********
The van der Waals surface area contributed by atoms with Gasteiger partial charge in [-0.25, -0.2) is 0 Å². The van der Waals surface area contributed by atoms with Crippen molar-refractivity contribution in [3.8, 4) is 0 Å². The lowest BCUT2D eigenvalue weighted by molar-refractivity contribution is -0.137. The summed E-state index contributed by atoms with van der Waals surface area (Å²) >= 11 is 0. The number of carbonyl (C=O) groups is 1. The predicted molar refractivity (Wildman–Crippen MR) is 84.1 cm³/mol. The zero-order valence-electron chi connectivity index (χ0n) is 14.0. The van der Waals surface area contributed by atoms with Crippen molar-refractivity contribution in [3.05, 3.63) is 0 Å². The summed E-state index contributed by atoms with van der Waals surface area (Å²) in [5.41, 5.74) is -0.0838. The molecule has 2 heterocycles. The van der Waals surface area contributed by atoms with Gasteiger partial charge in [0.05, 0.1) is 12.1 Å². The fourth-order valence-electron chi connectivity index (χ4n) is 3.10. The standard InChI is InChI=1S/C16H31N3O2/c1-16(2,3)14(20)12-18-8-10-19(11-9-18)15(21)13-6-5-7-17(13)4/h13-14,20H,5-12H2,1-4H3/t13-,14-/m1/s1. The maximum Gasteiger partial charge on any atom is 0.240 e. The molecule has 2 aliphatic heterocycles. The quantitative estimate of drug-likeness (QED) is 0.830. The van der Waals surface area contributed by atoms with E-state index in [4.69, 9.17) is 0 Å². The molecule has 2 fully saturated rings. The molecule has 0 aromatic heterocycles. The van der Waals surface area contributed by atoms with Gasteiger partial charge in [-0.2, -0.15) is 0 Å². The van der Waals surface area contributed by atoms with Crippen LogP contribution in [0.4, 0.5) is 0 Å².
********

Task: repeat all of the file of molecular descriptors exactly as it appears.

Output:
The van der Waals surface area contributed by atoms with Gasteiger partial charge in [-0.25, -0.2) is 0 Å². The van der Waals surface area contributed by atoms with Crippen molar-refractivity contribution in [3.8, 4) is 0 Å². The lowest BCUT2D eigenvalue weighted by molar-refractivity contribution is -0.137. The summed E-state index contributed by atoms with van der Waals surface area (Å²) >= 11 is 0. The number of carbonyl (C=O) groups is 1. The predicted molar refractivity (Wildman–Crippen MR) is 84.1 cm³/mol. The zero-order valence-electron chi connectivity index (χ0n) is 14.0. The van der Waals surface area contributed by atoms with Crippen molar-refractivity contribution in [3.05, 3.63) is 0 Å². The summed E-state index contributed by atoms with van der Waals surface area (Å²) in [5.41, 5.74) is -0.0838. The molecule has 2 heterocycles. The van der Waals surface area contributed by atoms with Gasteiger partial charge in [0.05, 0.1) is 12.1 Å². The fourth-order valence-electron chi connectivity index (χ4n) is 3.10. The standard InChI is InChI=1S/C16H31N3O2/c1-16(2,3)14(20)12-18-8-10-19(11-9-18)15(21)13-6-5-7-17(13)4/h13-14,20H,5-12H2,1-4H3/t13-,14-/m1/s1. The maximum Gasteiger partial charge on any atom is 0.240 e. The molecule has 2 aliphatic heterocycles. The quantitative estimate of drug-likeness (QED) is 0.830. The van der Waals surface area contributed by atoms with E-state index in [4.69, 9.17) is 0 Å². The molecule has 2 fully saturated rings. The molecule has 0 aromatic heterocycles. The van der Waals surface area contributed by atoms with Gasteiger partial charge in [-0.2, -0.15) is 0 Å². The van der Waals surface area contributed by atoms with Crippen LogP contribution in [0.4, 0.5) is 0 Å².